• June 16, 2024

Only a Fragment of Time in the World – A Drama Short Story by CJ Souza – Reedsy Prompts

“We have all the time in the world,” Caleb whispered those sweet words against my neck during our last moments together.

I dangle my legs down over the side of the porch swing, my eyes looking down at the rotting boards below me. I give a gentle push on the ball of my foot against the floor and provoke the swing to sway me. I pull my legs to my chest and cradle myself in the rocking, like a frightened child needing safety and comfort. The pressure within my heart releases through the tears that flow down my cheeks and stop upon my neck. My neck, where he last placed his words. My mind repeats in gentle whispers the only lie he has ever told me.

Our last day together began as a normal weekend morning. Caleb was still resting when I stepped foot out on the porch. I gazed toward the sky and sighed in relief as I watched the rays from the sun shimmer down on the land, water lifting in clouds from the soaked grounds. A blessed sight after two weeks of heavy rainfall. The gentle breeze flowed across the distant fields, creating a beautiful wave across the tall grass and it gestured the summer weather forward. I took a deep breath of the fresh air; it was a beautiful day.

Though I wanted Caleb to rest after his long work week, I also wanted to enjoy the beautiful day with him. I thought it best to make no subtle noises when rising. In the least of delicate movements, I allowed for the loose-hinged screen door to strike the threshold as I reentered the home. I walked on heavy heels to exaggerate my footsteps, paused as I entered the kitchen, and looked around with a soft smile.

It was a small kitchen and the appliances were old, left by the previous homeowners who may have had the equipment for twenty years or more. Yet, the old machines still performed their jobs well. The stove still functioned enough to fry our dinners, the oven still operated enough to warm our food, and the sink still allowed for our pitchers to be filled and our dishes to be cleaned. The most fine-looking features lay in the details of the cupboards and floors. Beautiful work done by Caleb’s hands. I was thankful for his gifts; I appreciated every fine detail carved in the cabinets and every sturdy floorboard beneath my feet. In a visitor’s eyes, the kitchen seemed old and unremarkable. In Caleb’s eyes, the kitchen held minuscule flaws within his design. In my eyes, the kitchen was a work of art.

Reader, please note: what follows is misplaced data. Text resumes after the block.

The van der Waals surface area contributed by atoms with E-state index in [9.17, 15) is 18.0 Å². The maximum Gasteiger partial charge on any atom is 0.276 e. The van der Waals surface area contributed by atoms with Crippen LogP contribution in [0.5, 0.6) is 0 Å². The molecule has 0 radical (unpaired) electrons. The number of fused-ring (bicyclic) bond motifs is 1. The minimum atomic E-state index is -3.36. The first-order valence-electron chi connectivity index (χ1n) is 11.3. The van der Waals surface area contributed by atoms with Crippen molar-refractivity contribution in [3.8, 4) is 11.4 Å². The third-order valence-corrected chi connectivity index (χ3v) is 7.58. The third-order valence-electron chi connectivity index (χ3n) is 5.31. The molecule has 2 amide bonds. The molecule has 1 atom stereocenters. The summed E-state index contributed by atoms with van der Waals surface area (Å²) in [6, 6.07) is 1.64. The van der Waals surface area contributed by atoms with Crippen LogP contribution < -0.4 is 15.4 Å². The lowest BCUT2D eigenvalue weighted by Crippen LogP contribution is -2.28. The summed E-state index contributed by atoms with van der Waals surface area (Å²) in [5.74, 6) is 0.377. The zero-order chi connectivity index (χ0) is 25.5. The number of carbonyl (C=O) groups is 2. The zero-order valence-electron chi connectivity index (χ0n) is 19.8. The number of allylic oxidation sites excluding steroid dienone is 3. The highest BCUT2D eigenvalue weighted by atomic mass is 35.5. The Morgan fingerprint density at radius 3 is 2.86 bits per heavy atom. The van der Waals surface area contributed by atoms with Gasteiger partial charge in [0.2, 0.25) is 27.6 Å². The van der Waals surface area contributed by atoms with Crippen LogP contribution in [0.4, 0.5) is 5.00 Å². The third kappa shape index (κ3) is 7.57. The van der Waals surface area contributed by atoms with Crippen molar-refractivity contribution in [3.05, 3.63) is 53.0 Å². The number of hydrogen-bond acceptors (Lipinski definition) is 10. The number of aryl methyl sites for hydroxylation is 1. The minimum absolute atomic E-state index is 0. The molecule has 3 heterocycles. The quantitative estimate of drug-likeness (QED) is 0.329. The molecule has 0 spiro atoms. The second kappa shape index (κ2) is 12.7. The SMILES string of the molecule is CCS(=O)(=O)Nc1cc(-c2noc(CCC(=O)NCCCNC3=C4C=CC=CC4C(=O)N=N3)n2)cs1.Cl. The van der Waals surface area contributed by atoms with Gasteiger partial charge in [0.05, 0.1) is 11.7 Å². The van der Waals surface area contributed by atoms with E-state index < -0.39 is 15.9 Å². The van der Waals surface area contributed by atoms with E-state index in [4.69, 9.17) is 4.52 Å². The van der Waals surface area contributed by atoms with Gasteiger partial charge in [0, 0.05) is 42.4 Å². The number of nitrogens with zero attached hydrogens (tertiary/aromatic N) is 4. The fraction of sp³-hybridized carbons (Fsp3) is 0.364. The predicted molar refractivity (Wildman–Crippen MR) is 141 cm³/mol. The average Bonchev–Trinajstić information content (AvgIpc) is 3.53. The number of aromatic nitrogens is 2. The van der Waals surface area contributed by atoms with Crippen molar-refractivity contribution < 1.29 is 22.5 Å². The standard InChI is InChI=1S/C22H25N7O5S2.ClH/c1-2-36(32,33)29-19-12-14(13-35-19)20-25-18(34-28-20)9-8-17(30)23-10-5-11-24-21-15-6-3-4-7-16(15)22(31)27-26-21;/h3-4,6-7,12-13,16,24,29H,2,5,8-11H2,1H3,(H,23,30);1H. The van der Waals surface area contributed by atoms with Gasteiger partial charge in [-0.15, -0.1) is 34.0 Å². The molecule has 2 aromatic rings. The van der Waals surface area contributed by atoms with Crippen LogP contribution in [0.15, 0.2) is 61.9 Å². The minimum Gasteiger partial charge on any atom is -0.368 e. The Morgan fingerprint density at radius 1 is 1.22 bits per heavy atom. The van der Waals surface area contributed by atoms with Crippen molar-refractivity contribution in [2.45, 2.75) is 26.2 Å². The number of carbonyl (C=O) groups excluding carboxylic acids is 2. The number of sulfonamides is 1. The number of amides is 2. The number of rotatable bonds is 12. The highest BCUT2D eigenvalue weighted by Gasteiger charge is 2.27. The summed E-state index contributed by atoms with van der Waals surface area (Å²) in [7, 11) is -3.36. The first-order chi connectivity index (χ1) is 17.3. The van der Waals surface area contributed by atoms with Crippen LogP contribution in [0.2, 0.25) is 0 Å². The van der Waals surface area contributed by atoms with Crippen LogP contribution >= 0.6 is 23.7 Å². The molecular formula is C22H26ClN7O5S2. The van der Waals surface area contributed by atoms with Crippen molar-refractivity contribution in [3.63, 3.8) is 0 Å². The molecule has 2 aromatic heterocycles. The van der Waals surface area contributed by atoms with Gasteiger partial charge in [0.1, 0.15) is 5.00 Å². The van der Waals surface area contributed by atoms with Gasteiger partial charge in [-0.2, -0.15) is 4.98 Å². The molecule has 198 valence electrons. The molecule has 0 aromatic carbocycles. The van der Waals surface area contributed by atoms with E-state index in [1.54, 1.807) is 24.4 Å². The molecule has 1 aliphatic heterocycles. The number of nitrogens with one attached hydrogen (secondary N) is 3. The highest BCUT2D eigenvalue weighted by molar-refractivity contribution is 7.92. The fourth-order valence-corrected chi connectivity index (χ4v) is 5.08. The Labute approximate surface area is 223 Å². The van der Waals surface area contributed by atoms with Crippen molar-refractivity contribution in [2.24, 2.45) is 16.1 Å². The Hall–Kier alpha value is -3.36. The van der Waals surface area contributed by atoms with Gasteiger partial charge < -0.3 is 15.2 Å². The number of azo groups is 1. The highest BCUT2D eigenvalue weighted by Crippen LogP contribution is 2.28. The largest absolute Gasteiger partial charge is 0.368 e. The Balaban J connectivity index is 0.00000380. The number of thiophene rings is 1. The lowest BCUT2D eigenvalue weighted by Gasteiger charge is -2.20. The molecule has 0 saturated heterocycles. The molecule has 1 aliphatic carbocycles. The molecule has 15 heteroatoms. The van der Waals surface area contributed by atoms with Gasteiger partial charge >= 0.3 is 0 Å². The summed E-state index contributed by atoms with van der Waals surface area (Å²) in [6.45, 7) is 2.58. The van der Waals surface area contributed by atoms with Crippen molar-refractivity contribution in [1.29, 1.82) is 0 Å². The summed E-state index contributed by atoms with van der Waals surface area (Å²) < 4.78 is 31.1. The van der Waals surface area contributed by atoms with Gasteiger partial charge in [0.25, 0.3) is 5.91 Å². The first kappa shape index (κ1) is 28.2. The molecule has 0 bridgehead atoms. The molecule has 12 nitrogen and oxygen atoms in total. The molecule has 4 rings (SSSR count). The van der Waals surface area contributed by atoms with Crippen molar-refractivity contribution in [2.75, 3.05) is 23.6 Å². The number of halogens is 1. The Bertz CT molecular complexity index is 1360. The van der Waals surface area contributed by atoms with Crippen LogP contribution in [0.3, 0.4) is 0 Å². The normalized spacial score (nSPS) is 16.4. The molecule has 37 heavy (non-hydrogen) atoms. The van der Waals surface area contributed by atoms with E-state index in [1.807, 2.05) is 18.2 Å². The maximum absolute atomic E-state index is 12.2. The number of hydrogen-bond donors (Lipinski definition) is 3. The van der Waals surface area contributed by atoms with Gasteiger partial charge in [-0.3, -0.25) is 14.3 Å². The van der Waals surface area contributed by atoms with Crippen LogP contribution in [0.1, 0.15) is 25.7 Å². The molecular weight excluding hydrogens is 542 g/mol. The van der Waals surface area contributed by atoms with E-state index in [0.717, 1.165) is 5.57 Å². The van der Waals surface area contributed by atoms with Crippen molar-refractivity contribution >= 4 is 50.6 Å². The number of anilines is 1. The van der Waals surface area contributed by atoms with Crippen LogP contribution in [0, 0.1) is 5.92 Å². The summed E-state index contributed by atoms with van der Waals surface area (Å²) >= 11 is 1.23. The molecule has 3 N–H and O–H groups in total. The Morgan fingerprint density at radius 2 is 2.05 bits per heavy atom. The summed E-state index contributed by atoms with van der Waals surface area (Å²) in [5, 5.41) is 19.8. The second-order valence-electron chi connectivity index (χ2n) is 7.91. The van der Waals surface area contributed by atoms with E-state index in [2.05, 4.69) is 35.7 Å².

I turned the handles of the sink; their shrilling cries were short-lived and too subtle for my intentions. Then the pipes had begun to groan and knock as they stretched and awoke. The faucet squealed as it gave way for the water to flow from the tap. I smirked as I thought, that should do the trick. I filled the pot and carried it toward the maker.

The coffee had begun to brew, and I reckoned that if the thwacking pipes hadn’t awoken Caleb, then the refreshing aroma that drifted through each room of our small home would invigorate his senses enough to encourage him to rise.